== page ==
Anyone who has been around Baptist preachers very long knows that the old simile about us being like manure is embarrassingly true: spread us around and we do a little good, but get us all together and we stink to the high heavens.
So, like many, I came to the New Baptist Covenant meeting week before last with more than a little pessimism about its prospects to advance something either new or covenantal among our diverse Baptist family.
Could anything good come out of a meeting planned and led by us preachers? And, God forbid, politicians?
My generation has experienced in Baptist collectives mainly breakdown, disorder and dissolution. I wanted high hopes, but experience trumped aspiration. (See my sobered analysis.)
I went. I saw. I was wrong.
People showed up by the thousands. Black people and white people. Old people and young people. People of diverse denominations and theologies. All convened in the sweet unity that only the Spirit of Christ can pull off.
The preachers made their announcements under the prophetic mantle of the Lord. The politicians left their windy pontifications at home, and remembered with appropriate humility their calling as servants. President Carter’s moral authority set and sustained a high tone throughout. The biblical vision of love and justice so brilliantly outlined by Jesus in Luke 4 was proclaimed with clarity. The Lord was lifted up and the people of God edified.
And Baptists found their voice again.
Now, we all are pondering the question, where do we go from here? Seizing the momentum from last week’s gathering, President Carter has wisely scheduled a meeting in March to deliberate our future direction.
But, it seems to me that, before we answer that question, we need to stay reflectively– with an attitude of exploration and a posture of repentance– in some other very basic and transformative questions:
Are we ready for a unified multiracial organizational entity among Baptists? Will we enter into personal and congregational cross-racial partnerships that are substantive and egalitarian? Are we willing to make the necessary changes to build multicultural fellowship in our local churches?
To be more pointed, will traditionally white structures submit to the spiritual authority of traditionally black organizations? Are we willing to call pastoral leaders to our churches who incarnate the ethnicity of persons not presently represented in our congregations?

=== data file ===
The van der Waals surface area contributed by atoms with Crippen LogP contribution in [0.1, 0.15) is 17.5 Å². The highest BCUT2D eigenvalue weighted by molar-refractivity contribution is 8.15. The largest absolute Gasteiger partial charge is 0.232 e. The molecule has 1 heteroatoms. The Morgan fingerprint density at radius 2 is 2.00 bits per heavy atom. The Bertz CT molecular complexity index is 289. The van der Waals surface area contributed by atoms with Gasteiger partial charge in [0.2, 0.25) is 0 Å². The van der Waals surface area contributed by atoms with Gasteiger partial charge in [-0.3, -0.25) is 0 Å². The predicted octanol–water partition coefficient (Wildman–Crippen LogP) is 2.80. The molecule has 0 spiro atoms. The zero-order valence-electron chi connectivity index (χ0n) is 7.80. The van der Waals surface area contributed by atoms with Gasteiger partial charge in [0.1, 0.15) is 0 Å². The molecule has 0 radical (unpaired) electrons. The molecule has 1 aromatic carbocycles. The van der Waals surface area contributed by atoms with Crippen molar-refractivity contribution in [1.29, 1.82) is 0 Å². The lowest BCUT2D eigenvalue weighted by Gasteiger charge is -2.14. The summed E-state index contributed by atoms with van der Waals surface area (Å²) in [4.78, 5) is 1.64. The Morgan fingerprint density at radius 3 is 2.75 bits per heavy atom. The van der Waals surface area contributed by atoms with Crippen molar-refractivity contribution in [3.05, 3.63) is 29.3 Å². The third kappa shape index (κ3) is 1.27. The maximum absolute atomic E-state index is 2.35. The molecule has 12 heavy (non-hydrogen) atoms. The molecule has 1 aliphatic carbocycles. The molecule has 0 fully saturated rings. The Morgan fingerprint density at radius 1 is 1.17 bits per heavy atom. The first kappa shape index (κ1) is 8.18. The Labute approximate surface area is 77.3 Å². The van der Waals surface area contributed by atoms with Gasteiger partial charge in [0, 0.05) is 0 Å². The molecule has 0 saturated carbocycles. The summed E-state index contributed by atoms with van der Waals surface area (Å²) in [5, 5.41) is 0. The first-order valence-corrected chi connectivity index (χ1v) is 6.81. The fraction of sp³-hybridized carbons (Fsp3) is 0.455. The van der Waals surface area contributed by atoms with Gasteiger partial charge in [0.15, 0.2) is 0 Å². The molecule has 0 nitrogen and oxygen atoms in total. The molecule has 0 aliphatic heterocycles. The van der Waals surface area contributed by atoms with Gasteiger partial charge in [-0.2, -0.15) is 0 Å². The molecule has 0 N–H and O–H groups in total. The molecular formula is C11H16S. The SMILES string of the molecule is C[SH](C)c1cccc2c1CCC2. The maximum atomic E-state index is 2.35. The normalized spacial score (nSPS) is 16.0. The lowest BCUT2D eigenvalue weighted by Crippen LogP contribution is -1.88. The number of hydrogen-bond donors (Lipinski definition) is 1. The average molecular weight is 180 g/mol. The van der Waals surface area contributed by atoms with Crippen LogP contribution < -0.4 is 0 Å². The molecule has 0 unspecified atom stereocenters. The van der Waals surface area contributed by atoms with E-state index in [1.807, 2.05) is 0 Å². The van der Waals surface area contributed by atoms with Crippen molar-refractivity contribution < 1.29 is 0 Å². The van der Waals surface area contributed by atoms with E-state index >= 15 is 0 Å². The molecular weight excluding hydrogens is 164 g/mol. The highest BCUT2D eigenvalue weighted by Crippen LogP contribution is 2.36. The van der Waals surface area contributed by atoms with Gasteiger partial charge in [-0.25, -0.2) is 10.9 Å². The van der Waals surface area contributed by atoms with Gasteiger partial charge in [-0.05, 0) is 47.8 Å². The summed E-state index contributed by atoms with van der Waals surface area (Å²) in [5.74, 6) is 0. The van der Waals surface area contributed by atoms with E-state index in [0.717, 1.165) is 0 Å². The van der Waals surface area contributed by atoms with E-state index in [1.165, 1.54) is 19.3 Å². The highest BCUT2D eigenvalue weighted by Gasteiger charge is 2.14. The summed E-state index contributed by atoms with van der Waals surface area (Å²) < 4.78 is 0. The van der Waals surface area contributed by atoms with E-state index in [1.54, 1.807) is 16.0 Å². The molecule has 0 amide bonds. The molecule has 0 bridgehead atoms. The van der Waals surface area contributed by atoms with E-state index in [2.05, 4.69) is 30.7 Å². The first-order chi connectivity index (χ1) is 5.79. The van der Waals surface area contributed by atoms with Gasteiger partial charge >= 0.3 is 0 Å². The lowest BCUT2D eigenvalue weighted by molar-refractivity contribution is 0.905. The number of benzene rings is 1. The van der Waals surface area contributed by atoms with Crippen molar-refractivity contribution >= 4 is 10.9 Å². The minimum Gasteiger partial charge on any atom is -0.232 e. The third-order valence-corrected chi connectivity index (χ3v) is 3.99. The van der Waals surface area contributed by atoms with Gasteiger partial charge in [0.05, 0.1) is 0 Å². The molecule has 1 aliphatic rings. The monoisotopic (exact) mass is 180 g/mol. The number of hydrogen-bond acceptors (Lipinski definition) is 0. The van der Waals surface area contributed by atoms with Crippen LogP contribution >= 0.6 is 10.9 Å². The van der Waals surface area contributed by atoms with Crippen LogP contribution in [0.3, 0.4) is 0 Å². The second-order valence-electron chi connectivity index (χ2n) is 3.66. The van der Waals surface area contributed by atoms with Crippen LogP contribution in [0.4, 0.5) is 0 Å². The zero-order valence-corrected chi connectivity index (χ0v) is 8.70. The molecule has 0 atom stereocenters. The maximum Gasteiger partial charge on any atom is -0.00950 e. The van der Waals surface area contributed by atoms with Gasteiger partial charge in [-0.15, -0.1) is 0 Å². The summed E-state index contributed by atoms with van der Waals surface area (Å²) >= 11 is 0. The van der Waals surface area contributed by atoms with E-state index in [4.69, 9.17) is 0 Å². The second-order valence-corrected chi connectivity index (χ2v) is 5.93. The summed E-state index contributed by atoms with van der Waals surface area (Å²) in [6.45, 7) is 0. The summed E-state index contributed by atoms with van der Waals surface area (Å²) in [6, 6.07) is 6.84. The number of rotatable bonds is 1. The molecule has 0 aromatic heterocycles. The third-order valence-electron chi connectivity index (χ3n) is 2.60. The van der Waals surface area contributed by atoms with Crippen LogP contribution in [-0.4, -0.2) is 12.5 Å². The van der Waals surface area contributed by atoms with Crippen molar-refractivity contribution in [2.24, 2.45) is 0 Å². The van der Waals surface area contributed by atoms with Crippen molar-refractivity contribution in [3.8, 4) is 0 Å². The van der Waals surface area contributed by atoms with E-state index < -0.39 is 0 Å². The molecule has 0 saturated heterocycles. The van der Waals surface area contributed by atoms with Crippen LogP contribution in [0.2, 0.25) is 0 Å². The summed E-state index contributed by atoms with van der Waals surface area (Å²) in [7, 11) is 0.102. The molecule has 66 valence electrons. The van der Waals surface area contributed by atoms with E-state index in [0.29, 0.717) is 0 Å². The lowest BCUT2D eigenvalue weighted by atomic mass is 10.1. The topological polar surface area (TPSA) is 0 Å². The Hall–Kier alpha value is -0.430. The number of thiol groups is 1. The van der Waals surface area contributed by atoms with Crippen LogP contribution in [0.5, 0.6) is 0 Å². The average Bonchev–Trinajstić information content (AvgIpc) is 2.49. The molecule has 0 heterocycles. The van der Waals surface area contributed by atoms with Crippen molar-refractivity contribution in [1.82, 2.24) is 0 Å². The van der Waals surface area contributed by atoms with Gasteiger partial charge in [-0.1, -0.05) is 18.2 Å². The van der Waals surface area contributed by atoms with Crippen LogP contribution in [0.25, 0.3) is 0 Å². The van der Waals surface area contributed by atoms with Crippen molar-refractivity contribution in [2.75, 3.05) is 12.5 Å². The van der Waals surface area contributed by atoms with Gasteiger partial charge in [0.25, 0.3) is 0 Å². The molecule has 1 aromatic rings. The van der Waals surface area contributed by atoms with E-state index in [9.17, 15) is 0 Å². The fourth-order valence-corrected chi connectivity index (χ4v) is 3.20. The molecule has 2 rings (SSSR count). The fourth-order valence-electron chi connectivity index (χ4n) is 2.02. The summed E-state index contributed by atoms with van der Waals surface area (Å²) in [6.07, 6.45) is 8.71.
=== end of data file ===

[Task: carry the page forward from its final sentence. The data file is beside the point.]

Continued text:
How do we transfer leadership responsibility from an older to a younger generational profile? Will we embrace, like Israel embraced young David, leadership that is not bound to a rigid, older age notion of maturity?
Are we confident before God that we do not secretly desire some vain regression to a denominational glory and hegemony that is forever ”and blessedly– gone? Do we, contrary to Paul’s vision for generational change that he cast for his young protÃ©gÃ© Timothy, allow the condescending dismissal and marginalization of our youthful pastors?
Do our churches and denominational institutions have carefully constructed leadership succession plans? Have we properly affirmed leaders in their 70s and 80s for their significant life achievements in building God’s Kingdom so that they may retire with dignity and gratification?
Will we submit to the pastoral leadership of women? Will we repent of our disobedience before God in refusing to entrust our pulpits to the women God has called to announce the Good News? Do we really trust Christ enough to call as our pastors the very women we have trained in our seminaries to prepare for the preaching ministry? Are we willing to adjust our notions of local church autonomy so that we will actively recommend and advocate women to the churches as prospective pastors? Quite specifically, can we accept in our heart a woman as our pastor? Will women play an active role in planning and executing the next New Baptist Covenant meeting?
How we answer these questions will determine, in words oft-spoken from the platform in Atlanta, whether the New Baptist Covenant will settle only for a momentary meeting or launch the beginning of a momentous new movement.
A group of believers, gathered for a meeting in big world capital a long time ago, faced these same questions. They decided that their new covenant would be inclusive and empowering with regard to generation, race, and gender. They started something that Pentecostal is a word for.
We can too.
Charles Foster Johnson is visiting instructor of preaching at McAfee School of Theology.
Charles Foster Johnson is pastor of Bread in Fort Worth, Texas, and founder and executive director of Pastors for Children, a nationwide network of faith leaders mobilized for public education ministry and advocacy.